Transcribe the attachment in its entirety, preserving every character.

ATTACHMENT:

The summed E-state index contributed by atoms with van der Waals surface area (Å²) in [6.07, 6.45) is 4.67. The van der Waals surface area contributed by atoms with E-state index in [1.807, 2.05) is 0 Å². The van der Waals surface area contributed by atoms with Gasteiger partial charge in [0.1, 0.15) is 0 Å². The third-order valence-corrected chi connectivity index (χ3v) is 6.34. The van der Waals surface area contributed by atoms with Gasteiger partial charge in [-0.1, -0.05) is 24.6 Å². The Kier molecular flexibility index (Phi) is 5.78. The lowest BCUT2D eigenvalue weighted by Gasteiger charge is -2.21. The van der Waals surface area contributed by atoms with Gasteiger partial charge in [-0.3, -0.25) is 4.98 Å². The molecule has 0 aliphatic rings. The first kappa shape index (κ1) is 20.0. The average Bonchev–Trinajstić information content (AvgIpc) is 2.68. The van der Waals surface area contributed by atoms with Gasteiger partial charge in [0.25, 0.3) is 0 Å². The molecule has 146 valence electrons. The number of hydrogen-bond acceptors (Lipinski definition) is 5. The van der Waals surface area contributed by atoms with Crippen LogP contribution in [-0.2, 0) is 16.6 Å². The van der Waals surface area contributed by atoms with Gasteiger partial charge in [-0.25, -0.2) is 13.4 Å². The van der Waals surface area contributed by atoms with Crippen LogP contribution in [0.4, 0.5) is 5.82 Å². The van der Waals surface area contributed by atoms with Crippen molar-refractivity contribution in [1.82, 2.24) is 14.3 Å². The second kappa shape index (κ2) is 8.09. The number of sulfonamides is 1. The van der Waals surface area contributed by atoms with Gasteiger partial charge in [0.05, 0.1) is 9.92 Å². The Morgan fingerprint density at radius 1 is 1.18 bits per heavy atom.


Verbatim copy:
The summed E-state index contributed by atoms with van der Waals surface area (Å²) in [6.07, 6.45) is 4.67. The van der Waals surface area contributed by atoms with E-state index in [1.807, 2.05) is 0 Å². The van der Waals surface area contributed by atoms with Gasteiger partial charge in [0.1, 0.15) is 0 Å². The third-order valence-corrected chi connectivity index (χ3v) is 6.34. The van der Waals surface area contributed by atoms with Gasteiger partial charge in [-0.1, -0.05) is 24.6 Å². The Kier molecular flexibility index (Phi) is 5.78. The lowest BCUT2D eigenvalue weighted by Gasteiger charge is -2.21. The van der Waals surface area contributed by atoms with Gasteiger partial charge in [-0.3, -0.25) is 4.98 Å². The molecule has 0 aliphatic rings. The first kappa shape index (κ1) is 20.0. The average Bonchev–Trinajstić information content (AvgIpc) is 2.68. The van der Waals surface area contributed by atoms with Gasteiger partial charge in [0.25, 0.3) is 0 Å². The molecule has 146 valence electrons. The number of hydrogen-bond acceptors (Lipinski definition) is 5. The van der Waals surface area contributed by atoms with Crippen LogP contribution in [-0.2, 0) is 16.6 Å². The van der Waals surface area contributed by atoms with Gasteiger partial charge in [-0.25, -0.2) is 13.4 Å². The van der Waals surface area contributed by atoms with Crippen LogP contribution in [0.4, 0.5) is 5.82 Å². The van der Waals surface area contributed by atoms with Crippen molar-refractivity contribution in [1.82, 2.24) is 14.3 Å². The second kappa shape index (κ2) is 8.09. The number of sulfonamides is 1. The van der Waals surface area contributed by atoms with Gasteiger partial charge in [0.05, 0.1) is 9.92 Å². The Morgan fingerprint density at radius 1 is 1.18 bits per heavy atom.